I recently attended an American Marketing Association meeting. The speaker, Jeff Hayzlett, author and host of C-Suite, spoke about why companies fail and succeed. His headline was "Adapt, Change or Die," and I was thinking about how this might relate to eBilling and eDelivery. If you get the opportunity to hear him speak, I would highly recommend it. His book Running the Gauntlet is an easy and informative read.

Of course, companies win and lose by the products and services they offer, but operational excellence can make the difference between good and great. Maybe your corporate strategy for eDelivery has it right, and there is no need to change or adapt, but if you are working at one of those companies, you are in the minority. Paperless adoption growth has plateaued despite the majority of customers wanting a viable electronic delivery option, one which is less work for them. Certainly, we don’t want change for change's sake but for positive outcomes.

Transparency of eDelivery and eBilling adoption and feedback of the customer experience are critical to determining your next moves.

Most of you reading DOCUMENT Media (and this blog) are interested in learning new ideas, which can improve your company and beat the competition, so let’s analyze Mr. Hayzlett’s five points about why people and companies fail to drive changes needed to win and how they relate to eDelivery and eBilling.

1. Fear

Fear of change, fear of failure. Most corporate electronic communications strategies focus on, “Let’s build a customer-friendly portal and let people pay their bills there.” You know the drill: Build the portal, and they will come. Well, in reality, the portal is only the first electronic step in a true multi-channel communications strategy. Don’t let fear get in the way of questioning the current approach. How does your portal work with your mobile strategy? How do you reach those customers willing to give up paper but not at their own expense?

One of the obstacles I hear all the time is the fear of having to go in front of the security and compliance groups for their blessing. With the high-profile security breaches at some of the most respected companies in the world, who wouldn’t be concerned? A good security and compliance person will take an objective look at solutions like PUSH eDelivery and find that it is actually more secure than a portal. A portal, once hacked, is open to millions of records, while PUSH is only exposing one document at a time, just like regular First-Class Mail. Make sure your security and compliance team really peels the onion and understands the process flow around each delivery channel option.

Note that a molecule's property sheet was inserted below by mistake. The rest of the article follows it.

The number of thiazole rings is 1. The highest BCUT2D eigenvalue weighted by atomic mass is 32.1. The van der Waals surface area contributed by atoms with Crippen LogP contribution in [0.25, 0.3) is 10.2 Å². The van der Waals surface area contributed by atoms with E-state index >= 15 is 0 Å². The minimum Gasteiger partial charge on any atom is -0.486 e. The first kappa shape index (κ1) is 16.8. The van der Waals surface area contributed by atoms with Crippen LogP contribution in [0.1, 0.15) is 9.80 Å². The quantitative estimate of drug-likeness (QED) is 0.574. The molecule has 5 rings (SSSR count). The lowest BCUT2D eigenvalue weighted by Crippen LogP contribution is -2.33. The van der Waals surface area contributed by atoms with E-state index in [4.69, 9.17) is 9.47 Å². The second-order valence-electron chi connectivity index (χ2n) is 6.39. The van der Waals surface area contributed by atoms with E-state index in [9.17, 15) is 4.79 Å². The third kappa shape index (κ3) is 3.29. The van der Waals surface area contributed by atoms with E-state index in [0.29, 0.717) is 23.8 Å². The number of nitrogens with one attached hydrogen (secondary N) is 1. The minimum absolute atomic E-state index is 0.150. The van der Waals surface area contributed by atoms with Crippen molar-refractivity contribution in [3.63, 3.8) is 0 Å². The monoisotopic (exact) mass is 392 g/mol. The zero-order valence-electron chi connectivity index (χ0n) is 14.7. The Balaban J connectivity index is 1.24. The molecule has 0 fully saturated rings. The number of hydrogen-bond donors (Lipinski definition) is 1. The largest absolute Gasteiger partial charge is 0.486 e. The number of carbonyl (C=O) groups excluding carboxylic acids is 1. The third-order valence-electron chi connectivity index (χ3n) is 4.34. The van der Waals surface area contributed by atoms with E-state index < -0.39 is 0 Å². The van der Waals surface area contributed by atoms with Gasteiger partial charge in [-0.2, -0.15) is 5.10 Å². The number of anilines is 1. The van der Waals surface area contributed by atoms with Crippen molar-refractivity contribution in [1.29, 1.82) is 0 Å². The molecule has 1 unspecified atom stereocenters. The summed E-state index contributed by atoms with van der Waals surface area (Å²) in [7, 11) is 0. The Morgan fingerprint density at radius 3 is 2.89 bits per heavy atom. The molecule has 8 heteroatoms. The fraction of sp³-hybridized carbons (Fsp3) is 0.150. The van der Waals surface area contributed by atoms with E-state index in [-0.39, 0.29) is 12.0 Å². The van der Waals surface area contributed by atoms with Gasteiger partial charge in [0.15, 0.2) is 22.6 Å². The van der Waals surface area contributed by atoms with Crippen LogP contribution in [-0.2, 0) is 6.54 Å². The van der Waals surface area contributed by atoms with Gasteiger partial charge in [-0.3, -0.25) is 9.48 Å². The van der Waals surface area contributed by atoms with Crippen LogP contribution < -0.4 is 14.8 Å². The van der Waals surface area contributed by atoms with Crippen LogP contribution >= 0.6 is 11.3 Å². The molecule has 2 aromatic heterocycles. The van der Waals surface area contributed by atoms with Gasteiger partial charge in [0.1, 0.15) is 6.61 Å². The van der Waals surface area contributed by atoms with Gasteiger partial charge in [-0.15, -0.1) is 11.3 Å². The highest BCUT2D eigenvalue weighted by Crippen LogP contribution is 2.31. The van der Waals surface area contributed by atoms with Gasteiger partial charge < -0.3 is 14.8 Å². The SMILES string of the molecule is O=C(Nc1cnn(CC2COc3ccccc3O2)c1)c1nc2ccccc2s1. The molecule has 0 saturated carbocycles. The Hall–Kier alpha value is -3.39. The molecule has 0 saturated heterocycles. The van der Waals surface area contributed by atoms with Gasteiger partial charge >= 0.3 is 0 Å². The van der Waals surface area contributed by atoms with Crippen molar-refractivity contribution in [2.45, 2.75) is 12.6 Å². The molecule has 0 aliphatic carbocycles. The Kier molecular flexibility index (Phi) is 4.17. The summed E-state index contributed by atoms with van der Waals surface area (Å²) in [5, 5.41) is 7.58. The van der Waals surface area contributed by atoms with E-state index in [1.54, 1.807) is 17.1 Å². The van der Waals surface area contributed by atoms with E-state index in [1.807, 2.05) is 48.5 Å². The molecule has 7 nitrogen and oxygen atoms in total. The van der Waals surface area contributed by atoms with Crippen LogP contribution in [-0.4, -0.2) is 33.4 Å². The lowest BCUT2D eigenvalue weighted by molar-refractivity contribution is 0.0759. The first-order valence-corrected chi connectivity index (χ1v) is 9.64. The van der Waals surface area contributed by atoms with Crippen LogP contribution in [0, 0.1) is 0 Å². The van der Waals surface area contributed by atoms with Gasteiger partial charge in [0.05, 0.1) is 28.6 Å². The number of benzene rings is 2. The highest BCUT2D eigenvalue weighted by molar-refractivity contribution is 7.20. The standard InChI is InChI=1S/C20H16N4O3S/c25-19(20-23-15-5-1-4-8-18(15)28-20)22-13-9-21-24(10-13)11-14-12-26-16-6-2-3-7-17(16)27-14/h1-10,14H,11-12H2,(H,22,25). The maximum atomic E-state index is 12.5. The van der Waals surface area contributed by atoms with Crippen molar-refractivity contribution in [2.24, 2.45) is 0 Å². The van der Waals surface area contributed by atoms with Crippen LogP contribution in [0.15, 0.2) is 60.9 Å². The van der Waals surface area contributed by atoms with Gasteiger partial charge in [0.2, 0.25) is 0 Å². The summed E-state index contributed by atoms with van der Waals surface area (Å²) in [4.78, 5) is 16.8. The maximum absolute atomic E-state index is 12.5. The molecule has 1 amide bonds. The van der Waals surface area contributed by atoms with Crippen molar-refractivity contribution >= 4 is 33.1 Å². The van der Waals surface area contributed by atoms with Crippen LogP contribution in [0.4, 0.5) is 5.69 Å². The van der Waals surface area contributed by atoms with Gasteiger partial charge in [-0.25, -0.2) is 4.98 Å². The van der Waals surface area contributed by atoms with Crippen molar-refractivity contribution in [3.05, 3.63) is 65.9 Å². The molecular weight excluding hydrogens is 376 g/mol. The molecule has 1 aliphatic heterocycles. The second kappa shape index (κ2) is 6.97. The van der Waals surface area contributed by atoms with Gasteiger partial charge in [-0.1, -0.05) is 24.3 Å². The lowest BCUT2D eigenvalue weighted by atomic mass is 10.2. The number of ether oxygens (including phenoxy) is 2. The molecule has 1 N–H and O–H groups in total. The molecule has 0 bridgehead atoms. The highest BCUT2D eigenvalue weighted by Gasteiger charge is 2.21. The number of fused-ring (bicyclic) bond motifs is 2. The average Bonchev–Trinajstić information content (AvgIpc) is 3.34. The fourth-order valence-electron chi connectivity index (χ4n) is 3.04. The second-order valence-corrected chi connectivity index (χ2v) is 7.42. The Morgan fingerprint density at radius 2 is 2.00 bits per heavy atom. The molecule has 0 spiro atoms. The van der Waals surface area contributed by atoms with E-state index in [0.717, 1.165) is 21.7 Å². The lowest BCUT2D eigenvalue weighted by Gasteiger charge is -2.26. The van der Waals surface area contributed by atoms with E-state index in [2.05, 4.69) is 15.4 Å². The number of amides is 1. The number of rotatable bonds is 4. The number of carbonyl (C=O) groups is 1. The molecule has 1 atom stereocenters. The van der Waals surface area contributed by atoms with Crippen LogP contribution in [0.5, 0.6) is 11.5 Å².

2. Tension

When there is not enough tension in an organization, complacency follows. Even though the business can support the costs of physical mail, someone should be shaking the trees and asking why we can’t do better and grow paperless adoption. If you’re ok with bearing unnecessary expenses to handle paper statements and payments, well, I guess there is no tension in your company. Even if you are in charge of a staff responsible for printing and mailing, it is your responsibility as part of management to create positive tension and bring new ideas to the table.

3. Radical transparency

I remember working for a company that did not want to report the entry of a new competitor. The division manager thought it was better to leave it out of the strategic plan because he did not want to have to explain or defend his actions to the chairman. And what happened? They lost market share as the competition slowly eroded their best customers. Management must decide if eDelivery and eBilling is a priority and if the desired results are being achieved. Transparency of eDelivery and eBilling adoption and feedback of the customer experience are critical to determining your next moves.

As fear of change takes over, it leads to risk-averse behavior. Most of us are comfortable with the status quo, but comfort leads to mediocrity, and mediocrity leads to lost business. It is ok to spread your eDelivery and eBilling “wings” without risking the core? If you have a solid portal where customers can view their documents and payment history, it may be time to segment your remaining (those still getting paper statements, etc.) customer base by delivery preference and start to offer some more options: web payments, interactive voice response (IVR), PUSH ebilling, mobile payments, point of sale (POS), etc.

5. Promises

Ok, so you are ready to fight the fear, create some tension with new ideas and lead the charge. Whatever you do, protect your corporate brand. Mold your customer communication options around the corporate promises. Because delivering the product and services promises is what a successful business is all about.


Richard Rosen is the chief executive officer of The RH Rosen Group, a firm that provides solutions to help businesses improve processes and customer communications with the intent to create real, recurring benefits in: cost reduction, electronic payment, shipment tracking and printing/mailing. Contact him at RichR@RHRosenGroup.com or visit www.rhrosengroup.com.

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